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Denis Villeneuve’s Dune could be the version we’ve all been waiting for | Film

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Sometimes it takes the onward march of technology to bring the iconic tomes of science fiction and fantasy to life in their full glory. Peter Jackson’s Oscar-winning Lord of the Rings trilogy is a huge improvement on the 1978 Ralph Bakshi version, but how would the New Zealander have managed if he’d only had rotoscope and a few bits of string to work with rather than the laser-honed CGI of Weta Digital?

Frank Herbert’s Dune looks destined to follow a similar path, if the first full trailer for Denis Villeneuve’s new adaptation of the iconic space fantasy is anything to go by. The famously lurid David Lynch version, from 1984, is known for being disowned by its director (who battled with studio execs and did not get final cut) and dismissed by the critics, but looking back now it was always going to be a challenge given the fledgling nature of special effects at the time of its making.

Villeneuve’s dark and doom-laden take, quite frankly, looks set to consign Lynch’s sprawling misfire to the dustbin of history. Cine-futurism’s current messiah, courtesy of the brain-teasing Arrival and quietly brilliant Blade Runner 2049, looks to have conjured a reading of Herbert’s masterwork that will draw awestruck gasps, deja vu and double-takes from hardcore fans of the books.

Timothée Chalamet (as House Atreides scion Paul Atreides) looks like the charismatic, sexy keyboard player from some half-remembered 80s new romantic group whose synthy brilliance continues to echo down the decades, while Charlotte Rampling (as the Bene Gesserit Reverend Mother Gaius Helen Mohiam) is tantalisingly freaky in a witchy sort of way – that strange face covering making her heavily hooded eyes even more striking than usual. But what are the Engineers from Ridley Scott’s Alien prequels doing in the movie? Ah, those are the new Harkonnens, the evil, pasty-faced inhabitants of the frightening desert planet of Arrakis, and young Paul’s soon-to-be nemeses. Life was certainly easier in the 80s, when Lynch marked out the nefarious clan by simply making them all ginger.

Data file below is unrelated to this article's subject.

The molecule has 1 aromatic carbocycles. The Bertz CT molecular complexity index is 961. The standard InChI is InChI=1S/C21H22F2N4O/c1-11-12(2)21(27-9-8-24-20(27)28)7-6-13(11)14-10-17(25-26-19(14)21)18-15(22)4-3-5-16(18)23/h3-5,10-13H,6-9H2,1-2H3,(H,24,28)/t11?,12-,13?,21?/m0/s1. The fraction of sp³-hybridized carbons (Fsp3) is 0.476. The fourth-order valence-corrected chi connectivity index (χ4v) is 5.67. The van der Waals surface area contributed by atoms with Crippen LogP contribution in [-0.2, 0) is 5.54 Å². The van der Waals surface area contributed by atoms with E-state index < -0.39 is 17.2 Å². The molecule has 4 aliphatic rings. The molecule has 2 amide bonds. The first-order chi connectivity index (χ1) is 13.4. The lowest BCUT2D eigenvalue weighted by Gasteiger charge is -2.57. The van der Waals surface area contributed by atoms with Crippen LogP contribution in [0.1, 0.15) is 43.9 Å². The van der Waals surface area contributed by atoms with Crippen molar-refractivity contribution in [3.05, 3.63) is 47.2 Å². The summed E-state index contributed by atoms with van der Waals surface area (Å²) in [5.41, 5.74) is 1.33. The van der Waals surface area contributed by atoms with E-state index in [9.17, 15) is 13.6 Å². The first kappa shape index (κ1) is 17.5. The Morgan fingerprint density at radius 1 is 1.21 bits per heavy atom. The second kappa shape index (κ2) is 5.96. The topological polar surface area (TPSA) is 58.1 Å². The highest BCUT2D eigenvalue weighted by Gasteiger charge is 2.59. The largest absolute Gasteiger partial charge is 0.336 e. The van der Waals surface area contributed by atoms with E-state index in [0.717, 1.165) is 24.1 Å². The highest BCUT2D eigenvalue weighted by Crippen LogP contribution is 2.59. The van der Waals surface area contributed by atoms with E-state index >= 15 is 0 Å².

Naturally, Villeneuve has hired Dave Bautista to play Glossu Rabban, the knuckle-dragging nephew of chief baddie Baron Vladimir Harkonnen, for the star of Guardians of the Galaxy and Spectre has become the go-to brute for these musclebound weirdo roles. Baron Harkonnen himself we see only a glimpse of in the trailer, for surely that’s a shaven-headed Stellan Skarsgård emerging from some nasty-looking primeval gloop? Skarsgård will have to go some if he’s to hit the heights of pustule-ridden ferocity reached by Kenneth McMillan in the 1984 version – presumably heart plugs (never in the original books) are out this time around. Hopefully, the foetid whiff of subconscious homophobia will go with them.

Why is Jason Momoa’s Duncan Idaho, played with such exuberant, chest-bumping, hail-fellow-well-met heartiness? It’s as if Momoa still thinks he is portraying Aquaman from the DC superhero movies – surely the Game of Thrones star hasn’t just been transported in to remind us of the similarities between Dune’s doomed Atreides clan and the Starks of George RR Martin’s popular fantasy saga? What’s that you say?

The Engineer-Harkonnens are not the only inclusions to recall space movies past – the new sandworms that maraud across Arrakis’s deserts now resemble giant, mobile Sarlaccs (from 1983’s Star Wars: Return of the Jedi). But again, they look so much cooler than the Lynch iterations that it’s hard to get too upset over a little monster design pilfering. The story is the same with the scene in which Paul spars with Josh Brolin’s House Atreides master-at-arms Gurney Halleck – suddenly the personal defence shields worn by both look like we imagined them in our dreams, rather than our 8-bit nightmares. Finally, Dune looks like the mad, phantasmagorical world of the novels, rather than a particularly weird episode of Tom Baker-era Doctor Who.